First Time Car Buyers: Everything You Need to Know Before Buying Your First Vehicle

First Time Car Buyer Guide

Doing anything for the first time can be an overwhelming experience and being a first-time car buyer is no exception. No matter what stage of life you’re in—whether you’re a student, a working professional, a stay-at-home parent or otherwise—buying a car for the first time is a huge decision, not to mention a huge financial commitment.

To help ease you through the daunting process, we’ve compiled a list of key points to think about before, during and after your first car purchase. From budgeting and research to test driving and ultimately purchasing, we’ll go through the A-Z of buying a car so you’ll feel confident and prepared when you jump into first-time car ownership.  

1. Budget, budget, budget

It’s certainly not the most exciting aspect of preparing to buy a car, but figuring out what you can actually afford to spend on a vehicle is one of the important things you can do before shopping for a car. There are a lot of factors at play here, so let’s dive in. 

First, calculate how much money you bring in on a monthly basis, whether that’s from one full-time job, a series of part-time jobs, freelance work or whatever source of income you may have. Then subtract all of your fixed expenses, such as your rent or mortgage payments, groceries, internet, cellphone, etc. (and don’t forget to allot some for savings!). Look at what you have left—that amount is what you can reasonably afford to spend on a car including your payments, gas, insurance costs and any expected (or unexpected) maintenance.

It isn’t advisable to stretch your budget too thin, so remember when you start to shop to stick to the number you gave yourself. Be firm with any salespeople you deal with when you discuss your maximum price. 

2. Financing is important when buying your first car

Part of your budgeting process should also include researching your financing options. If you don’t plan on paying the cost of the vehicle in full right away, you’ll need some kind of financing. Financing, when it comes to buying a car, means getting a loan from either your financial institution (like a bank or credit union) or through the dealer where you buy your car, such as RightRide, the finance division of AutoCanada.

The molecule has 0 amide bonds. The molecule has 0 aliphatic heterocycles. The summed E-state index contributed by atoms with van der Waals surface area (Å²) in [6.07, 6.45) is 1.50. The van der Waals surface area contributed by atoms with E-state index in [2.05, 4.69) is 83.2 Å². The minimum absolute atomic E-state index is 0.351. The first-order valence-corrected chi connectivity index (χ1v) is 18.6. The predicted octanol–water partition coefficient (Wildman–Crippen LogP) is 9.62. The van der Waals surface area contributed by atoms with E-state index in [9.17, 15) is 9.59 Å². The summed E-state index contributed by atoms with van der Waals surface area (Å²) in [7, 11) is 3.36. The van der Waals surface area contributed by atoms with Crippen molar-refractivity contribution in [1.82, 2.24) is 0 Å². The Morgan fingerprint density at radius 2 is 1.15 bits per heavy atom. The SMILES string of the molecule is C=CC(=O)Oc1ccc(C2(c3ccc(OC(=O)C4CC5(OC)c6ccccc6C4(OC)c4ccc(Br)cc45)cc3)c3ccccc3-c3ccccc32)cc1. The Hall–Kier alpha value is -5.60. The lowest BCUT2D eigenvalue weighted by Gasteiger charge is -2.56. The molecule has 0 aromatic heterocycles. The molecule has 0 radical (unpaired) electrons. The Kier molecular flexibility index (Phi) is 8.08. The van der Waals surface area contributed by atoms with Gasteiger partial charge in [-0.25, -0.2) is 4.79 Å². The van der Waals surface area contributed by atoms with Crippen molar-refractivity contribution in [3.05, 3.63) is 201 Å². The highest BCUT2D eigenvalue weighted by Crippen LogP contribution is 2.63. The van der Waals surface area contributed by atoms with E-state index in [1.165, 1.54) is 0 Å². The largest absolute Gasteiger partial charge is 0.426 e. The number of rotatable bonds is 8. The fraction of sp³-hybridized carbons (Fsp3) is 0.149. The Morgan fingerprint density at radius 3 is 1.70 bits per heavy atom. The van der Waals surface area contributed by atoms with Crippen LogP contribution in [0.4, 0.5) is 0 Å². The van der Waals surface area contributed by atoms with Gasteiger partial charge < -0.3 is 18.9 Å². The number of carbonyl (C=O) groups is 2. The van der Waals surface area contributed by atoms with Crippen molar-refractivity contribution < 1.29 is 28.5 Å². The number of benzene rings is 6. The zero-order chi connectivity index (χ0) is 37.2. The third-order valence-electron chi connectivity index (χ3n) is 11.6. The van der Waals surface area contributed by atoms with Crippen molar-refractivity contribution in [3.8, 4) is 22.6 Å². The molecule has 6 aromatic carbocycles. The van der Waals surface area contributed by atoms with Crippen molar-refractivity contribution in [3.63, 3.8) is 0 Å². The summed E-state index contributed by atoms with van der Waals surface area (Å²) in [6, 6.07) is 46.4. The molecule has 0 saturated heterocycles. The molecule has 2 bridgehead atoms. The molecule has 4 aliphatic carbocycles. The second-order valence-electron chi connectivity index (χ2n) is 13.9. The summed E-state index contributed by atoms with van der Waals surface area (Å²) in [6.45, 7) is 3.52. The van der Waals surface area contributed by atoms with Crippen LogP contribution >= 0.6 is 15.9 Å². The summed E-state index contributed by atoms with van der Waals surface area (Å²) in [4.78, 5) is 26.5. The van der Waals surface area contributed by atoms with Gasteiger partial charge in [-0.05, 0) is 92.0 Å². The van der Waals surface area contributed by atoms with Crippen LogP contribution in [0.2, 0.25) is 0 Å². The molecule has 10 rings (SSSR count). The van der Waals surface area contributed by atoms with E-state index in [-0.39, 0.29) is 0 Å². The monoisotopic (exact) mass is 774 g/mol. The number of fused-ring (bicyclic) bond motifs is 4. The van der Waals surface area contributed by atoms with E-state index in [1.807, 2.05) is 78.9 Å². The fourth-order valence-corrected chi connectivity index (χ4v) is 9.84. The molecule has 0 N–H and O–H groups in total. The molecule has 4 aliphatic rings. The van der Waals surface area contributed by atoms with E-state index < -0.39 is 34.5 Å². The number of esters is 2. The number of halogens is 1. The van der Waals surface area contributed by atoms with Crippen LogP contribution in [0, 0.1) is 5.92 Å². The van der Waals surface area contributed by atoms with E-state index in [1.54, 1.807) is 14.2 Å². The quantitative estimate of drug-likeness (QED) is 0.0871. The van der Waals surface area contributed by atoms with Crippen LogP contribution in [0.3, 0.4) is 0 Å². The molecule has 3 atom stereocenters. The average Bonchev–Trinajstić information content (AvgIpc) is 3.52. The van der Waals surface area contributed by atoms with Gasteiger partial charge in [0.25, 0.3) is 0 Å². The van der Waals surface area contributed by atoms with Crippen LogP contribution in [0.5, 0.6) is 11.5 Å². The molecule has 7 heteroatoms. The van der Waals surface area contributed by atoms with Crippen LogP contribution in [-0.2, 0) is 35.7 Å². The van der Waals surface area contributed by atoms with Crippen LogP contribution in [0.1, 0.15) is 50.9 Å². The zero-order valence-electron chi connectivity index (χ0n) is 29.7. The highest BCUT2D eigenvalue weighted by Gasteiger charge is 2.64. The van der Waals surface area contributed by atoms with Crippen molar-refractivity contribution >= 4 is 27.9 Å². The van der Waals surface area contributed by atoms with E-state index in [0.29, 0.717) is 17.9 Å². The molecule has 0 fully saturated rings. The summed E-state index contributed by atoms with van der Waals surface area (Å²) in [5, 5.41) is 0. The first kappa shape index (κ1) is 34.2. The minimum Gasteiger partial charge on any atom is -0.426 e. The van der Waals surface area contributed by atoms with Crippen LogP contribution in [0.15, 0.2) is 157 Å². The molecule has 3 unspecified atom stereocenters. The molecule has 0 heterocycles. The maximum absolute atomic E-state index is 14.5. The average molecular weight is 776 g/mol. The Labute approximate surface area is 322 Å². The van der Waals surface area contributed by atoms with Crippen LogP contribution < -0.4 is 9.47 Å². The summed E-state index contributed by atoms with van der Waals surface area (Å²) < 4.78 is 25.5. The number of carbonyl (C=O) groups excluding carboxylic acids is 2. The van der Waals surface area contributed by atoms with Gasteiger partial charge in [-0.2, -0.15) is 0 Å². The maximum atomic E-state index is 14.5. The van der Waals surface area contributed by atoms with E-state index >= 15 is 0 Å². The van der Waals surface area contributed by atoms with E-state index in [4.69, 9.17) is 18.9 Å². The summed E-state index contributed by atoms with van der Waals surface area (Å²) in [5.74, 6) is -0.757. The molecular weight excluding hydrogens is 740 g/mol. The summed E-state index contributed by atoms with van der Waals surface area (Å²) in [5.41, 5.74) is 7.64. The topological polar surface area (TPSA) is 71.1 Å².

You’ll get a certain amount of money as a loan and pay interest on that amount to whomever you borrowed the money from. How much money you borrow, how much time you take to pay it back and your interest rate will all affect your monthly payment. Some lenders take credit scores into account in a heavy way, but even if you have bad credit, it’s still possible to get a loan. You can take measures to improve your score such as opening bank accounts, getting a credit card and making payments on time. You can also look into smaller car loans for first-time buyers with no credit.

3.  Assess needs vs. wants

Sure, it would be nice to have an all-leather interior, a sunroof and a booming sound system, but do you really need all of that? Part of the vehicle-selection process is going through your list of wants and deciding which of those are actually needs and which ones you’re willing to compromise on. 

Think about how much you drive and what kind of driving it is. Is it mostly city driving or are you on the highway a lot? Will you be alone in the car most often or do you need to accommodate children or other family members? 

Think about the cost of insurance for different vehicles and what purpose they serve and decide if that matches with what you need a vehicle for. Do you haul a lot of things and need a truck or van? Or can you get by with a smaller sedan or hatchback? Think about parking, both at home or at work and how much you want to spend on gas. Be practical about your decision and don’t let bells and whistles pull you too far away from your original intent, or, for that matter, your original budget, because those extras add up fast. 

4. Research is your best friend – how to buy your first car

Given the amount of information at our fingertips these days, there really is no excuse to not research your potential vehicle thoroughly. Read a lot and ask a lot of questions. If you don’t have someone in your life who is a car guru, do not underestimate the power of an internet group; they can provide loads of information. Head to Reddit and dig around in car groups to see if anything has been posted about the best cars for first-time buyers. If not, start a chain and ask some questions. Most often, you’ll get fairly honest feedback.  

Or if you like to read, go pick up a few car-specific publications. They often have review sections with information and specs and favour listicles that numerically rank the best vehicles in certain categories. This may be a good place to start in terms of narrowing down your focus, because let’s face it, there are so many options out there and it’s very easy to get stuck in the weeds. You can also research specific dealerships and salespeople to learn about other people’s experiences, especially if they would recommend shopping with them (or not).

5. Find a dealer you like